I’m pretty psyched about this.

And I can’t wait for the rest of the adventure (the new digital tools, the blogs, the podcasts, the H5P videos, the Hypothesis comments, and the wiki wackiness) to unfold.

One thing I’ve come to accept is that all this is a work in progress.  Just like me.

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1 Response to Teaching the Whole Student: A Work in Progress

  1. Julie Fagan on December 30, 2019 at 3:34 pm says:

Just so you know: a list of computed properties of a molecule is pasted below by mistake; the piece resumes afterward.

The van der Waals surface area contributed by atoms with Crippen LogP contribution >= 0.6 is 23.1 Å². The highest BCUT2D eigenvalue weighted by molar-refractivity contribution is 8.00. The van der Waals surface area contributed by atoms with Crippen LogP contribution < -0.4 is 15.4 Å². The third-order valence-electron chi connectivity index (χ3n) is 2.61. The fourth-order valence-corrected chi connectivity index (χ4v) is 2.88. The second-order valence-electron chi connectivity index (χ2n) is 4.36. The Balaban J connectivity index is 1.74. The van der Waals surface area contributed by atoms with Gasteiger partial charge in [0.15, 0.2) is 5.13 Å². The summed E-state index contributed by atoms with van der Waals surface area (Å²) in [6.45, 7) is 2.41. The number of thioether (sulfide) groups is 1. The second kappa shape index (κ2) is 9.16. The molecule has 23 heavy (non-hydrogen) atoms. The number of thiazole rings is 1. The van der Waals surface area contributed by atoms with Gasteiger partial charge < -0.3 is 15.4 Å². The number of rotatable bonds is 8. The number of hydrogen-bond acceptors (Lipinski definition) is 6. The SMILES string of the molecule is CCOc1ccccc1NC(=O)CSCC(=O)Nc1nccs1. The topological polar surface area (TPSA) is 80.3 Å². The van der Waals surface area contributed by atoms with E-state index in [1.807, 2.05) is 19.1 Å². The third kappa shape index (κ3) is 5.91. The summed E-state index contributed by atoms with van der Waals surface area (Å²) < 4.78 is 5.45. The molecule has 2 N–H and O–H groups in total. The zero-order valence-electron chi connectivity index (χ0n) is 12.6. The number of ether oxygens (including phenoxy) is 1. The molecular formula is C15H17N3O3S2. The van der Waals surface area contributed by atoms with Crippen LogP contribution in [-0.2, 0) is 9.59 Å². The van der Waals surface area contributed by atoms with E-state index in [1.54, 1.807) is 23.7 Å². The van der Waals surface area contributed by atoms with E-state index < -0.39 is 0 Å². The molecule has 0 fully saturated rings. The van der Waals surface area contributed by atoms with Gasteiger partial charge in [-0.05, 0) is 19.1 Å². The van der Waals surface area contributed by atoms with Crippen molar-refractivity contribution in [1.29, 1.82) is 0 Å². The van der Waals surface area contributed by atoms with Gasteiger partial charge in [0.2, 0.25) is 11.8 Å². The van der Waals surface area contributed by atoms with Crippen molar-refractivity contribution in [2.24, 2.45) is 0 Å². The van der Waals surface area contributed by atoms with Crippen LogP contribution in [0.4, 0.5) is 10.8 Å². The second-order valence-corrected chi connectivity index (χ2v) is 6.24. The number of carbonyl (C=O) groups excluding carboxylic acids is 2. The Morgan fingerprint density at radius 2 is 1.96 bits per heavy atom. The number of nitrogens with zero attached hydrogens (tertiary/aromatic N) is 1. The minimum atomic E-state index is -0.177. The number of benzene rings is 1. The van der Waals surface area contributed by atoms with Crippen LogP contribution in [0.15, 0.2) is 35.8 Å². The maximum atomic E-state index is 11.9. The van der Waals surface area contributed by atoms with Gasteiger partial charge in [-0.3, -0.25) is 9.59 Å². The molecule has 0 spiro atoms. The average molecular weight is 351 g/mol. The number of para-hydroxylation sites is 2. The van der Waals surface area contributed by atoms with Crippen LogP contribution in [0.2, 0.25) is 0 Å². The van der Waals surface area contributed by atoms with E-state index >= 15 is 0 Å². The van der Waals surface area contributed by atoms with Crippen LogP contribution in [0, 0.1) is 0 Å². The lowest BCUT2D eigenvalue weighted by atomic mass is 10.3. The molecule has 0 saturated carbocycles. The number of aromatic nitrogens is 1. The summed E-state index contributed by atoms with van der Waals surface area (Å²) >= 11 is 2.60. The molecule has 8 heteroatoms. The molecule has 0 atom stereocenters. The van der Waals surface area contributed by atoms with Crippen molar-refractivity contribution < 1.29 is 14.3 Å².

As I read these chapters and postings, I feel envious of faculty who have the opportunity to teach TWP and experiment with various forms of open learning, ungrading, and other aspects of instruction that fit with my personal philosophy. I teach in Nursing, and the demand for students to be prepared for a high-stakes licensing exam takes precedence over everything, especially because existence of the Nursing program is partially dependent on the percentage of students who pass that licensing exam on their first attempt. So, exam-based grades matter, and I find myself trying new ways to engage students with content and concepts so they can own their learning, become excited about (rather than afraid of) the complexity of nursing knowledge and practice, and discover for themselves the connection between nursing curriculum and personal and professional growth. I pose questions in place of offering answers. I ask students to anticipate ‘what if’ when they think they have arrived at a point of understanding an outcome. I encourage discussion, debate, and dissent with a civil, respectful, and professional polish. Throughout this teaching and learning process, I recognize the uphill slog toward progress because few traditional college students are prepared for this kind of thinking and learning. As part of the CPLC and the growing number and depth of conversations across campus, I am truly interested in how faculty and students in other courses and disciplines engage in whole-student learning. What has worked from both faculty and student perspectives? The question that guides my continued experimentation is: How can I best focus on both exam grades AND discovery-based, interactive learning?